It is very properly urged by the Chi
oago Tribune that, in retaliation for the
grave offence of tho coffin-makers in
striking at this inopportune time, it is
the plain dnty of every man, woman and
child to go to bed carly, rise with the
lark, stop eating encumbers, bathe daily,
keep a good conscience by going to
church once a Sunday, repair the sewer?
age, eschew over-ripe vegetables, and
keep his temper sweet, ia order that he
may bo villainously healthy and keop
out of the hands of the coffin-makers as
long as possible. Any man who will eat
green apples or dally with cabbages
when the coffin-makers are on a strike
ought not to complain, because he is
directly encouraging thom in their un?
reasonable practices; but, at tho same
time, he ought not to prejudice the rest
of the community by helping to increase
I their funeral expenses.
VANDERBILT'S PLANS POR RAPID TRAN?
SIT IN NEW YOBK.-Commodore Van?
derbilt has made an exposition of his
51 au a for* rapid transit in tho city of New
ork. He proposes to construct a tun?
nel from City Hall Park np Chatham
street and the Bowery to Fonrth avenue,
and promises to make it so light that a
passenger can read his newspaper in the
oars. Thc engines will be smoke-con?
suming dummies, and the cars short and
heavy, with the seats running crosswise.
Stopping place- will be arranged every
fivo blocks, and the average time from
tho City Hall to Forty-eighth street be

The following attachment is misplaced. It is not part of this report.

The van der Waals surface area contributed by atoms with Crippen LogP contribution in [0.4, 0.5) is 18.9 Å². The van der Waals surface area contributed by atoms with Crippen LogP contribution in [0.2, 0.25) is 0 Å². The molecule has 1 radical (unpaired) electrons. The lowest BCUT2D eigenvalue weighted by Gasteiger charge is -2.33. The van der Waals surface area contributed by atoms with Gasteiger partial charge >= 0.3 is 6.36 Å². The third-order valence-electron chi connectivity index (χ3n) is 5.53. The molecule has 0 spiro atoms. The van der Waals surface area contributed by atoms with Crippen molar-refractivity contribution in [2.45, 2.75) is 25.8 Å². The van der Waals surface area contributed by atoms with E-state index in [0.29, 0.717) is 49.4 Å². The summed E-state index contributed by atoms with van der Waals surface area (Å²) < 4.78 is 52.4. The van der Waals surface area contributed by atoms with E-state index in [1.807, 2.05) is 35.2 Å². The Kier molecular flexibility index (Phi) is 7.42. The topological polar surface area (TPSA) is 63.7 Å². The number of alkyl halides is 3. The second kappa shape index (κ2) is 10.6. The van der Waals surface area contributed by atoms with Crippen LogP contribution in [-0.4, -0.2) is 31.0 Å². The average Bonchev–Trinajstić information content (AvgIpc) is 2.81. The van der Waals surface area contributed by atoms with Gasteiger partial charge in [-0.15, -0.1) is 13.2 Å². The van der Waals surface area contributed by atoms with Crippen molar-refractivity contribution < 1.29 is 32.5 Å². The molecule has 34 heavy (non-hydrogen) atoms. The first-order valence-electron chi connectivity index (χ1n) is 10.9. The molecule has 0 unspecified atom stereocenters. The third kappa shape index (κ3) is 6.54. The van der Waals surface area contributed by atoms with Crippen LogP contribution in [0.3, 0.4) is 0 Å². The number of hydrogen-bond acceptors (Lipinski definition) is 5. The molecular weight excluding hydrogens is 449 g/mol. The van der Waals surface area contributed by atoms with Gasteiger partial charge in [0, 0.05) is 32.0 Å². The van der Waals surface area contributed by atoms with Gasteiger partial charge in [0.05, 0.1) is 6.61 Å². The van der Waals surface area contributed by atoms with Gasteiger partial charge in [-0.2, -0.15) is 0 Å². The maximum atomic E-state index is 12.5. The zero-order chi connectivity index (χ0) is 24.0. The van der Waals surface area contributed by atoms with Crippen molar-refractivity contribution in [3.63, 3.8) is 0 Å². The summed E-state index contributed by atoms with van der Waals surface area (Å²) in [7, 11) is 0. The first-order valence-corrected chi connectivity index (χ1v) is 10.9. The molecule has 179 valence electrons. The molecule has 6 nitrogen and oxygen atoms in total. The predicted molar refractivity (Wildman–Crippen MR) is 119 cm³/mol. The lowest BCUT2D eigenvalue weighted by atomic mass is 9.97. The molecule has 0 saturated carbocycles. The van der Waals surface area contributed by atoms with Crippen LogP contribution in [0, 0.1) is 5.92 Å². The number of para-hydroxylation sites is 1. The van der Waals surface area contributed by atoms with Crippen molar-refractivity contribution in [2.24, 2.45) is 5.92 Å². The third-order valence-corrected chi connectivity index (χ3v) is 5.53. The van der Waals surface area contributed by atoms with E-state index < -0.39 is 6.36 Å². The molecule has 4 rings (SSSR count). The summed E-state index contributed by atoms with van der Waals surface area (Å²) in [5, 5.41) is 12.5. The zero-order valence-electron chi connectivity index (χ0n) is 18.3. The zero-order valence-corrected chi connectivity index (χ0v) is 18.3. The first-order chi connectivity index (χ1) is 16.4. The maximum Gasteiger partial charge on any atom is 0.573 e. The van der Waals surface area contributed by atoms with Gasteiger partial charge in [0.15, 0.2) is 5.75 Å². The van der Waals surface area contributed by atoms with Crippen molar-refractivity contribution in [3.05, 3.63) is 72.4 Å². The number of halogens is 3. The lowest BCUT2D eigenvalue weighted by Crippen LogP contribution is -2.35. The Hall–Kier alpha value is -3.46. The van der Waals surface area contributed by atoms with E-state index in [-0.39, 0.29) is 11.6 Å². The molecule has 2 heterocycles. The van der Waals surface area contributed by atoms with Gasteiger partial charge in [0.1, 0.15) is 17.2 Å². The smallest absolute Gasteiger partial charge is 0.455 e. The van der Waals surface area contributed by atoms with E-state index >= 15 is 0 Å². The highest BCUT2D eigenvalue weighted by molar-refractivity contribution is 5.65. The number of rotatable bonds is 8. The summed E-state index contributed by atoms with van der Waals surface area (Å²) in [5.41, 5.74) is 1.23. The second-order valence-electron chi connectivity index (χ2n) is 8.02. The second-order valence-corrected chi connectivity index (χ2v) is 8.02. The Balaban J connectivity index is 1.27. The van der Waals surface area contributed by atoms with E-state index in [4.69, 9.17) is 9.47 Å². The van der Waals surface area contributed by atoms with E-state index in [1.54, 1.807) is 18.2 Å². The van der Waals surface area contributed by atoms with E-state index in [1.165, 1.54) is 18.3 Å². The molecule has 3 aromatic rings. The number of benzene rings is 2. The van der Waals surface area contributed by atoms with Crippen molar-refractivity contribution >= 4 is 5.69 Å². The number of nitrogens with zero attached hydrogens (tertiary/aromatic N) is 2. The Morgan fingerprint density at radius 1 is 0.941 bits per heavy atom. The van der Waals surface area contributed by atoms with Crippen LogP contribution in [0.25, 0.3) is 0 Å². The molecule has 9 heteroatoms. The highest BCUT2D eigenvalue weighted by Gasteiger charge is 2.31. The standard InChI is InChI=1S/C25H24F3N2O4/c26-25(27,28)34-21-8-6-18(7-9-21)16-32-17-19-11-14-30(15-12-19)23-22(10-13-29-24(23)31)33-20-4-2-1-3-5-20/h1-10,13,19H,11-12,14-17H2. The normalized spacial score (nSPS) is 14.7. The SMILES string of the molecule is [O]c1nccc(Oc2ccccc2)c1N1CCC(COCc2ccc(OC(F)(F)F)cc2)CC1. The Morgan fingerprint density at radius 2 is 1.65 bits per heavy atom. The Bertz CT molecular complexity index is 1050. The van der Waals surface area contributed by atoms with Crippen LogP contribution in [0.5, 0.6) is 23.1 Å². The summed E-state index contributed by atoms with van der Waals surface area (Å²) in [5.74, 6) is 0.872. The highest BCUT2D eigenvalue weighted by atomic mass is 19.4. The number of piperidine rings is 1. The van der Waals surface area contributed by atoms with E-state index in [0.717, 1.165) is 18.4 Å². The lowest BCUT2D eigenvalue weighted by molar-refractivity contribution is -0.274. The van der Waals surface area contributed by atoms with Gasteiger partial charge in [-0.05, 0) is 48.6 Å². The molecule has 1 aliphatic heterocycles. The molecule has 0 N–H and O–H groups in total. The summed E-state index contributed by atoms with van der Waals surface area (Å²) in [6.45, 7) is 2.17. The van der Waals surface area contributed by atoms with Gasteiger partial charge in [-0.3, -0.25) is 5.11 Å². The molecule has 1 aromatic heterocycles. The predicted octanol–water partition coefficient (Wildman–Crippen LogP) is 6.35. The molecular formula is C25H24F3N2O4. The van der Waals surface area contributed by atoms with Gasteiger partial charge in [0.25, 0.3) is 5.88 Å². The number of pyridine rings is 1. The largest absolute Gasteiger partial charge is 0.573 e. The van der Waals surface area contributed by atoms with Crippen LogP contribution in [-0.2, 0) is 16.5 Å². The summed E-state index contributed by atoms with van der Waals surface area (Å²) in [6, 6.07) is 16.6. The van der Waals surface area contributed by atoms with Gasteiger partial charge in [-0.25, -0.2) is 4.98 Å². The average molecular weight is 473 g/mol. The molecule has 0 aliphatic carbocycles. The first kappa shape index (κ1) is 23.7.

ten to eleven minutes. The Commo?
dore olaims that, with the exception of
the ventilating shafts, the streets will
appear the samo as at present. The
charter was received from the Secretary
of State on Saturday last, and the work
of excavation will soon commence at
many points along tho lino.
- # . ?
Madame Kibrisli Pasha, wife of the
late Grand Vizier Kibrisli Mehemet
Pasha, is on the point of bringing out
an autobiogrophioiil work of iuterost to
old aud young. It is entitled "Thirty
Years in tho llarom."
A Milwaukee widow has only buried
seven husbands, although she has ar?
rived at tho ripo old ago of thirty-four.
S.nart woman, that!
Sponging is tho principal industry ut
Key West, Fla.
FLO o DI ti a or THE ILLINOIS PRAIRIES.
The St. Loma Republican, ol the 3d inot,,
has intelligence that the Southern Cen?
tral portion of Illinois was visited on
Sunday morning by one of the greatest
rain-falls known in the history of that
part of tho country. The storm com?